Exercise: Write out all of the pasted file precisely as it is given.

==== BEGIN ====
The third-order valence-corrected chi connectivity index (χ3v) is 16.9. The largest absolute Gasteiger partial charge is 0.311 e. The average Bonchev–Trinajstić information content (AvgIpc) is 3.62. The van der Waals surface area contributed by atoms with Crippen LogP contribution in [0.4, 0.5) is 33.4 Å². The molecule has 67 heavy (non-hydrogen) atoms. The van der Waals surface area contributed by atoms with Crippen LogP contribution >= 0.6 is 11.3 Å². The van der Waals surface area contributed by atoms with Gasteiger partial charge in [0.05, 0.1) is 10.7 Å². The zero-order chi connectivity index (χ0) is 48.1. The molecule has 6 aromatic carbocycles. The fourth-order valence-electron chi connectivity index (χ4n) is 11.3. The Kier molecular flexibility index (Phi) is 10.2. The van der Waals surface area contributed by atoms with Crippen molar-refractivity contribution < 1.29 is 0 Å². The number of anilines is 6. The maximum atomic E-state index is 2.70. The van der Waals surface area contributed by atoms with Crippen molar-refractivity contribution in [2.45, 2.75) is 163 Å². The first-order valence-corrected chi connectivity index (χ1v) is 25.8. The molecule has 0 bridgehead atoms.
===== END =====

The third-order valence-corrected chi connectivity index (χ3v) is 16.9. The largest absolute Gasteiger partial charge is 0.311 e. The average Bonchev–Trinajstić information content (AvgIpc) is 3.62. The van der Waals surface area contributed by atoms with Crippen LogP contribution in [0.4, 0.5) is 33.4 Å². The molecule has 67 heavy (non-hydrogen) atoms. The van der Waals surface area contributed by atoms with Crippen LogP contribution >= 0.6 is 11.3 Å². The van der Waals surface area contributed by atoms with Gasteiger partial charge in [0.05, 0.1) is 10.7 Å². The zero-order chi connectivity index (χ0) is 48.1. The molecule has 6 aromatic carbocycles. The fourth-order valence-electron chi connectivity index (χ4n) is 11.3. The Kier molecular flexibility index (Phi) is 10.2. The van der Waals surface area contributed by atoms with Crippen molar-refractivity contribution < 1.29 is 0 Å². The number of anilines is 6. The maximum atomic E-state index is 2.70. The van der Waals surface area contributed by atoms with Crippen molar-refractivity contribution in [2.45, 2.75) is 163 Å². The first-order valence-corrected chi connectivity index (χ1v) is 25.8. The molecule has 0 bridgehead atoms.